The result of the tender was a comprehensive communication campaign entitled "Slovenia invigorates". This also marked the beginning of the first large-scale promotional campaign. Abroad, Slovenia wished to position itself as a country that surprises, invigorates, and enriches the European Union. The message and the slogan assumed the role of a position statement for tourism and the country: Slovenia invigorates.
The campaign’s objective was to enhance the positive attitude towards Slovenia. In addition to enhancing tourism, the campaign also attempted to raise the level of interest in Slovenia, its brand in the field of tourism, its culture, economy, and politics.
"Slovenia invigorates" was the first attempt to use a uniform slogan in all fields, not just in tourism. In 2006, this slogan made way for the brand and slogan "I feel Slovenia", which is still in use.
The "I feel Slovenia" brand
Believing that a strong trademark was the best marketing tool for modern countries faced with increased competition, the Government of Slovenia then decided to step out of the box and adopt a more holistic strategy to promoting the country.
It launched a public call in 2006 for a slogan and logotype that would best represent Slovenia and every citizens had the possibility to send a proposal.
The winning slogan was "I feel Slovenia" with a visual emphasis on the letters "love". Slovenia appears to be the only country in the world with "love" in its name.
A positioning based on such strong and positive emotion, with a resolute experiential element—one has to experiment and not just "learn about" what the country has to offer—resonated well with what Slovenia is about and what its population stands for.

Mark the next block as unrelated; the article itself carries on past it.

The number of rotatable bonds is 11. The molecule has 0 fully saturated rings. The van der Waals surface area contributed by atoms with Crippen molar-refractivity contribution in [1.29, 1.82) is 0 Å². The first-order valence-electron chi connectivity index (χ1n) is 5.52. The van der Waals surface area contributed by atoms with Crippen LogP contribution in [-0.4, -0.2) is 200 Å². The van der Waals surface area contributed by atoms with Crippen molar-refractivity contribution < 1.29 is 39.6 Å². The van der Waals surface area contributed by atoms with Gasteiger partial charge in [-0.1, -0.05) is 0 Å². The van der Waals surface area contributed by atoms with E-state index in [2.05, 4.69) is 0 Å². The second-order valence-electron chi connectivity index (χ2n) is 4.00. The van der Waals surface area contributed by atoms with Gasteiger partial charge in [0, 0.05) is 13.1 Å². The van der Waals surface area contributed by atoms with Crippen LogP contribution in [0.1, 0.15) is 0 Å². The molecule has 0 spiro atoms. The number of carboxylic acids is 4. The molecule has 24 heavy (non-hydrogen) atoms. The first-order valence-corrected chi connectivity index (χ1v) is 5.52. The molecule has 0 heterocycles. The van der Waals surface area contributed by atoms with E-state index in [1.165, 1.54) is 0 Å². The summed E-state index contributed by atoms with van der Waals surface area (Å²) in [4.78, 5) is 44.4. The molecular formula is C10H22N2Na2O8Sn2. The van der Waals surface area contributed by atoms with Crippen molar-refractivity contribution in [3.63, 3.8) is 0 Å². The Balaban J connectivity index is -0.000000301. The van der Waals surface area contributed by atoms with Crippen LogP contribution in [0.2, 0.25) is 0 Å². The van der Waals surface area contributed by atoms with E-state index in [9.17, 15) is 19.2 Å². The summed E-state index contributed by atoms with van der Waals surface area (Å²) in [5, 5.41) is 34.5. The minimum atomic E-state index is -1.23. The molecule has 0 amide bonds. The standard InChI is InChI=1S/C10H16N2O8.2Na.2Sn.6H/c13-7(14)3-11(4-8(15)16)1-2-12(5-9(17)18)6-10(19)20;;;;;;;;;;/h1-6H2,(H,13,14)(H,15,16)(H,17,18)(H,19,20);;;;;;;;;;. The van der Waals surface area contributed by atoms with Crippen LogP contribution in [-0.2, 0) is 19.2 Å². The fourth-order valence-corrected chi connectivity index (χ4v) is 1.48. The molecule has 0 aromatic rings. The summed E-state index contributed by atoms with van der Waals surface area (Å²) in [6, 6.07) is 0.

The brand was developed with a goal to increase Slovenia’s competitiveness in different fields, not just tourism and destination branding, but also other industries, business, exports, culture, sports and so on. The brand was created by contributions of experts from different walks of life.
It is no coincidence that the brand’s slogan is I feel Slovenia: one cannot get to know Slovenia by simply viewing its image – one must feel and experience it – through words, sounds, colours, touch, action, and experience.
I feel Slovenia is today a recognizable brand, it is a story of success, of persistence and cooperation of different stakeholders.
Challenges do exist, one of them is how to maintain control, yet leave the natural flow of the brand and be open to different types of usage of the brand. In the future, the custodian will be focusing on introducing the brand in the various spheres of life. Ultimately, the Slovenian brand will also become more recognisable globally if it is consistently used by all those who love Slovenia.
Why Slovenia built national brand?
Slovenia started to build a new national brand when realized that:
- there was a poor recognisability of Slovenia as a country beyond the neighbouring regions.
- there was low acceptability of our country due to ignorance and stereotypes stemming from Slovenia’s location in Eastern Europe and the Balkans.
- there is an ever present tendency to confuse Slovenia with Slovakia.
- Slovenia has no national symbols recognized abroad (like towns, attractions, commercial brands, national dishes and drinks).
- Slovenian national insignia (flag and coat of arms) are not very recognizable abroad.
- Slovenia wanted to share the crucial message: It is a young, proactive in innovative country that is rich with untouched nature, fresh air, and pure water.